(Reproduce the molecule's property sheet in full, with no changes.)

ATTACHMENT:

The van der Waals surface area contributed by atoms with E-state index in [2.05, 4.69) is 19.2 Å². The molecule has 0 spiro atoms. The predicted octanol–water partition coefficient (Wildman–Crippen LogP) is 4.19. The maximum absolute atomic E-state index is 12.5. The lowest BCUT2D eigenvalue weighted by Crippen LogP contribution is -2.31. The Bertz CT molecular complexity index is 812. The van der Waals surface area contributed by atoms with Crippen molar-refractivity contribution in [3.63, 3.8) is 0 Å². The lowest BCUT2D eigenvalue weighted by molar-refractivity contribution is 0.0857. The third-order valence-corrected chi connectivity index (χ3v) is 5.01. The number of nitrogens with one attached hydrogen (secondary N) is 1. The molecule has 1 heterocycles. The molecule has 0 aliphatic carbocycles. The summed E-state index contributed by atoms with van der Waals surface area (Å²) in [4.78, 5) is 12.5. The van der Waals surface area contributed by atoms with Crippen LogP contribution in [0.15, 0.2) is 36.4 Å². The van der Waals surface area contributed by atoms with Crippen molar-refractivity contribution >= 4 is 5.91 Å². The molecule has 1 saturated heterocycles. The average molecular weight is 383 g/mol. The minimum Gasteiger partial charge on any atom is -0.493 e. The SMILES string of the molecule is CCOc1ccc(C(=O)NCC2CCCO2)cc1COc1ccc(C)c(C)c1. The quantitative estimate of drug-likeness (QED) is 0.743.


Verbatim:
The van der Waals surface area contributed by atoms with E-state index in [2.05, 4.69) is 19.2 Å². The molecule has 0 spiro atoms. The predicted octanol–water partition coefficient (Wildman–Crippen LogP) is 4.19. The maximum absolute atomic E-state index is 12.5. The lowest BCUT2D eigenvalue weighted by Crippen LogP contribution is -2.31. The Bertz CT molecular complexity index is 812. The van der Waals surface area contributed by atoms with Crippen molar-refractivity contribution in [3.63, 3.8) is 0 Å². The lowest BCUT2D eigenvalue weighted by molar-refractivity contribution is 0.0857. The third-order valence-corrected chi connectivity index (χ3v) is 5.01. The number of nitrogens with one attached hydrogen (secondary N) is 1. The molecule has 1 heterocycles. The molecule has 0 aliphatic carbocycles. The summed E-state index contributed by atoms with van der Waals surface area (Å²) in [4.78, 5) is 12.5. The van der Waals surface area contributed by atoms with Crippen LogP contribution in [0.15, 0.2) is 36.4 Å². The van der Waals surface area contributed by atoms with Crippen molar-refractivity contribution >= 4 is 5.91 Å². The molecule has 1 saturated heterocycles. The average molecular weight is 383 g/mol. The minimum Gasteiger partial charge on any atom is -0.493 e. The SMILES string of the molecule is CCOc1ccc(C(=O)NCC2CCCO2)cc1COc1ccc(C)c(C)c1. The quantitative estimate of drug-likeness (QED) is 0.743.